Abstract Livestock depredation by large carnivores is a global conservation challenge, and mitigation measures to reduce livestock losses are crucial for the coexistence of large carnivores and people. Various measures are employed to reduce livestock depredation but their effectiveness has rarely been tested. In this study, we tested the effectiveness of tall fences to reduce livestock losses to snow leopards Panthera uncia and wolves Canis lupus at night-time corrals at the winter camps of livestock herders in the Tost Mountains in southern Mongolia. Self-reported livestock losses at the fenced corrals were reduced from a mean loss of 3.9 goats and sheep per family and winter prior to the study to zero losses in the two winters of the study. In contrast, self-reported livestock losses in winter pastures, and during the rest of the year, when herders used different camps, remained high, which indicates that livestock losses were reduced because of the fences, not because of temporal variation in predation pressure. Herder attitudes towards snow leopards were positive and remained positive during the study, whereas attitudes towards wolves, which attacked livestock also in summer when herders moved out on the steppes, were negative and worsened during the study. This study showed that tall fences can be very effective at reducing night-time losses at corrals and we conclude that fences can be an important tool for snow leopard conservation and for facilitating the coexistence of snow leopards and people.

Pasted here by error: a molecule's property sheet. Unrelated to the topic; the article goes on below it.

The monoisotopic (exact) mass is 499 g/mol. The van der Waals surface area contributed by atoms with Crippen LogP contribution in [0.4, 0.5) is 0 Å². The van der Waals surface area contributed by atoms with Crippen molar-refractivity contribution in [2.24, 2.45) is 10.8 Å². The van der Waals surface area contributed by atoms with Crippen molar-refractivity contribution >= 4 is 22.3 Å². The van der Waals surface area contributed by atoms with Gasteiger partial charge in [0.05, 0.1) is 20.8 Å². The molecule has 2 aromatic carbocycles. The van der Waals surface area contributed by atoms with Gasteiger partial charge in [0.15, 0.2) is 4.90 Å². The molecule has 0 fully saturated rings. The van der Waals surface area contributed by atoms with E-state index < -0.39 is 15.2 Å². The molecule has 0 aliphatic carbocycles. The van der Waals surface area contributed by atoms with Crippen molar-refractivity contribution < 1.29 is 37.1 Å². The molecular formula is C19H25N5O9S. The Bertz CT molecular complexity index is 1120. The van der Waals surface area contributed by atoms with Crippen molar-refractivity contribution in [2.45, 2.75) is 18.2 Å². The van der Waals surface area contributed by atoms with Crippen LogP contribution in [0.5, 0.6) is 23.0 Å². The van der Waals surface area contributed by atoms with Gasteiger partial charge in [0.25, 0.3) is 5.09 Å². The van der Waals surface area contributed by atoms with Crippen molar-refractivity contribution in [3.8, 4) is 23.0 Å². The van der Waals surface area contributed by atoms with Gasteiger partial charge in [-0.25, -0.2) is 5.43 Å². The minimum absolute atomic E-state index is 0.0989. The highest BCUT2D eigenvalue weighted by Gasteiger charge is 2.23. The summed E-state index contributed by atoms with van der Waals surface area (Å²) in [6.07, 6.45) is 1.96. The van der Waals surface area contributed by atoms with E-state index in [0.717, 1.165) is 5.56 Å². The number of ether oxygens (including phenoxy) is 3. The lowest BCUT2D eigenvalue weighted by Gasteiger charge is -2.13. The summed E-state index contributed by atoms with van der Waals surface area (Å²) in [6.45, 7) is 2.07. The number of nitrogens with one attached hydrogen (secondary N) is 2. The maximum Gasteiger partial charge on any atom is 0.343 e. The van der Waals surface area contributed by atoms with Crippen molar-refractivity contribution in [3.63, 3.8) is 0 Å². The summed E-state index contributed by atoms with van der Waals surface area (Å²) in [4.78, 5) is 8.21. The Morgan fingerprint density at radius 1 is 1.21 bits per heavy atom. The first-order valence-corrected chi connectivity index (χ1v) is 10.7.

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  Notes Approved no  
  Call Number SLN @ rakhee @ Serial 1492